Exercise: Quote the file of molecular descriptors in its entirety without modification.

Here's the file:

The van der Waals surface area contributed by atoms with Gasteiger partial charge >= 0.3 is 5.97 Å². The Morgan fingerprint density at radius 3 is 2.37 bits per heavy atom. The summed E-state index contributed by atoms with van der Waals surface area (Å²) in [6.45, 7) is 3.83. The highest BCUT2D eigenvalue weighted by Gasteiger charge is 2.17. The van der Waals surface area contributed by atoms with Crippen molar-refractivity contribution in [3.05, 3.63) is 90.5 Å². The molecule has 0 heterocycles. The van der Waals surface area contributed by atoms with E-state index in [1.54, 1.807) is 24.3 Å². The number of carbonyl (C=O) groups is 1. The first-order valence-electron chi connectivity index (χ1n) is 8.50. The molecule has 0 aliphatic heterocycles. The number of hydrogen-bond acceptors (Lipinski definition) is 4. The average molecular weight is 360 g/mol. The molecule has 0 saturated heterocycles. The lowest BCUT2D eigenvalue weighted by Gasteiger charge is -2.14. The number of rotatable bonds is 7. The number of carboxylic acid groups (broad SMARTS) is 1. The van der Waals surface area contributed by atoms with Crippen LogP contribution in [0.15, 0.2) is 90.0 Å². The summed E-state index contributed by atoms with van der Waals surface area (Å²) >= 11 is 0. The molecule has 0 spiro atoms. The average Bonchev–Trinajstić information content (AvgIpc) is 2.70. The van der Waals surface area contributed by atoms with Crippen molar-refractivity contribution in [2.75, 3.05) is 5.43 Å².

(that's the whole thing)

The van der Waals surface area contributed by atoms with Gasteiger partial charge >= 0.3 is 5.97 Å². The Morgan fingerprint density at radius 3 is 2.37 bits per heavy atom. The summed E-state index contributed by atoms with van der Waals surface area (Å²) in [6.45, 7) is 3.83. The highest BCUT2D eigenvalue weighted by Gasteiger charge is 2.17. The van der Waals surface area contributed by atoms with Crippen molar-refractivity contribution in [3.05, 3.63) is 90.5 Å². The molecule has 0 heterocycles. The van der Waals surface area contributed by atoms with E-state index in [1.54, 1.807) is 24.3 Å². The number of carbonyl (C=O) groups is 1. The first-order valence-electron chi connectivity index (χ1n) is 8.50. The molecule has 0 aliphatic heterocycles. The number of hydrogen-bond acceptors (Lipinski definition) is 4. The average molecular weight is 360 g/mol. The molecule has 0 saturated heterocycles. The lowest BCUT2D eigenvalue weighted by Gasteiger charge is -2.14. The number of rotatable bonds is 7. The number of carboxylic acid groups (broad SMARTS) is 1. The van der Waals surface area contributed by atoms with Crippen LogP contribution in [0.15, 0.2) is 90.0 Å². The summed E-state index contributed by atoms with van der Waals surface area (Å²) >= 11 is 0. The molecule has 0 spiro atoms. The average Bonchev–Trinajstić information content (AvgIpc) is 2.70. The van der Waals surface area contributed by atoms with Crippen molar-refractivity contribution in [2.75, 3.05) is 5.43 Å².